Producer: Mark Vahradian
Characters Creator: Warren Ellis
Characters Creator: Cully Hamner
Writer: Jon Hoeber
Writer: Erich Hoeber
Director: Dean Parisot

Red 2 (2013)

The CIA try to cover up a Cold War mission that could come back to bite them by eliminating Frank and Marvin (operatives involved at the time), a high-ranking US General and, er, dozens of US security professionals because it is a well known fact that slaughtering dozens of people in America is a surefire way to avoid any kind of attention whatsoever. After executing this perfectly conceived cover-up, except for the kill Frank part, the CIA hire the world’s best assassin to kill Frank for them and proceed to torture their way through a couple of other countries to pass the time.


This is rather more the movie we were expecting with the first Red: a witless waste of time. Scenes occur with no care given to coherence, consistency or even old-fashioned story-telling. You’ll never have any idea why anybody is anywhere, how they got there and why slaughtering dozens of innocent policemen, US security professionals and Russian security guards was required. Bruce is occasionally okay but usually appears disinterested and coasting on his, still considerable, charisma. It’s not all bad. Malkovich is fun and the whole thing is nearly rescued by Anthony Hopkins who does his usual trick of making it sound like he received a much better script than everyone else. He’s fun, charismatic and energises proceedings whenever he strolls by.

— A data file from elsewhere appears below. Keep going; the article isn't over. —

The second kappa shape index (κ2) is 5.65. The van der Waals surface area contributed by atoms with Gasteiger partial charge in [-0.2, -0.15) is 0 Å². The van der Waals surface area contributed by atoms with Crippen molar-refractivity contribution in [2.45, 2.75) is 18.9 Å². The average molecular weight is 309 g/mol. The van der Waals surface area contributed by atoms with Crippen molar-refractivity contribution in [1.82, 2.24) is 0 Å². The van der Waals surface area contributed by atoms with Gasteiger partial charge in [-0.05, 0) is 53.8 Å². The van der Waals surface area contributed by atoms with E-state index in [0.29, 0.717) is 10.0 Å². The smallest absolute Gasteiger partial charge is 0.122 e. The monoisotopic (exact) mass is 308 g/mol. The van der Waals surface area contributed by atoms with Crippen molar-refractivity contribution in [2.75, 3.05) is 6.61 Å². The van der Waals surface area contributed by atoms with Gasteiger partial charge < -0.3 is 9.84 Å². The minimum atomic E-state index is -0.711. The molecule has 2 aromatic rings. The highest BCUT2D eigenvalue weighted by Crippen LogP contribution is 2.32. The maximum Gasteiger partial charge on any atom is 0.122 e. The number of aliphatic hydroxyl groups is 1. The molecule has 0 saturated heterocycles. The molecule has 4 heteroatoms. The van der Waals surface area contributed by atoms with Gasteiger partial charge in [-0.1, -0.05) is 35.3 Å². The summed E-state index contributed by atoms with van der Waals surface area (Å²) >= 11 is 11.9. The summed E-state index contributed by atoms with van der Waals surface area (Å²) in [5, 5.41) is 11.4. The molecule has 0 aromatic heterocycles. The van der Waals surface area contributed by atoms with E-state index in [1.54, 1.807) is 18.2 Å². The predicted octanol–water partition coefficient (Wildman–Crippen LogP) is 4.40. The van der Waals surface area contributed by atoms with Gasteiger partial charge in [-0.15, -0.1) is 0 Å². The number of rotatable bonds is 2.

This movie contains extreme violence, sensuality, adult dialogue

Classified 12A by BBFC. Persons under the age of 12 must be accompanied by an adult.


Inkheart (2008) – 6/10 fantasy adventure movie review

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Cast / crew
Director and Producer: Iain Softley
Screenplay Writer: David Lindsay-Abaire
Writer (Original Book) and Producer: Cornelia Funke
Producer: Diana Pokorny
Brendan Fraser: Mo
Paul Bettany: Dustfinger
Helen Mirren: Elinor
Jim Broadbent: Fenoglio
Andy Serkis: Capricorn
Sienna Guillory: Resa
Eliza Hope Bennett: Meggie
Rafi Gavron: Farid

Inkheart (2008)

Nine years after his wife left, antique book restorer Mo travels the world with 12-year-old daughter Meggie looking for a particular rare book, Inkheart. When, at last, he finds a copy, he is confronted in the street by Dustfinger – a man who can conjure fire in his hands – and Meggie is about to learn the truth about her mother and father.